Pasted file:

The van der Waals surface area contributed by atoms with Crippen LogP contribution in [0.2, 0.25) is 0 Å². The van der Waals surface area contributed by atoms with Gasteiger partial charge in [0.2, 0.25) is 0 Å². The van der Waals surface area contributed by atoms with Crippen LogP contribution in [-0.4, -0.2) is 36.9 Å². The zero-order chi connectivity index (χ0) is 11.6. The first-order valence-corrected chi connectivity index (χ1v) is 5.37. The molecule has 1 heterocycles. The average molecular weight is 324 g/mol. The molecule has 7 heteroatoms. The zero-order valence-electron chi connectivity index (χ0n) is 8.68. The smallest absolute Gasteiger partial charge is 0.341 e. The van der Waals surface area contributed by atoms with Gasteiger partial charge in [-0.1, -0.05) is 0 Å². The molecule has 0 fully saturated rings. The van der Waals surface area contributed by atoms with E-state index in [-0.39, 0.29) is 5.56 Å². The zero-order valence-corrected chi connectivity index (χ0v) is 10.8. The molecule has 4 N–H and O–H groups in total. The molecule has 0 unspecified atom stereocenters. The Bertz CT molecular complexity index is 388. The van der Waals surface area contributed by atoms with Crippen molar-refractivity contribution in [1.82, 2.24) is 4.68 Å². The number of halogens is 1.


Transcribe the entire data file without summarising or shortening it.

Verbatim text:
The van der Waals surface area contributed by atoms with Crippen LogP contribution in [0.2, 0.25) is 0 Å². The van der Waals surface area contributed by atoms with Gasteiger partial charge in [0.2, 0.25) is 0 Å². The van der Waals surface area contributed by atoms with Crippen LogP contribution in [-0.4, -0.2) is 36.9 Å². The zero-order chi connectivity index (χ0) is 11.6. The first-order valence-corrected chi connectivity index (χ1v) is 5.37. The molecule has 1 heterocycles. The average molecular weight is 324 g/mol. The molecule has 7 heteroatoms. The zero-order valence-electron chi connectivity index (χ0n) is 8.68. The smallest absolute Gasteiger partial charge is 0.341 e. The van der Waals surface area contributed by atoms with Gasteiger partial charge in [-0.1, -0.05) is 0 Å². The molecule has 0 fully saturated rings. The van der Waals surface area contributed by atoms with E-state index in [-0.39, 0.29) is 5.56 Å². The zero-order valence-corrected chi connectivity index (χ0v) is 10.8. The molecule has 4 N–H and O–H groups in total. The molecule has 0 unspecified atom stereocenters. The Bertz CT molecular complexity index is 388. The van der Waals surface area contributed by atoms with Crippen molar-refractivity contribution in [1.82, 2.24) is 4.68 Å². The number of halogens is 1.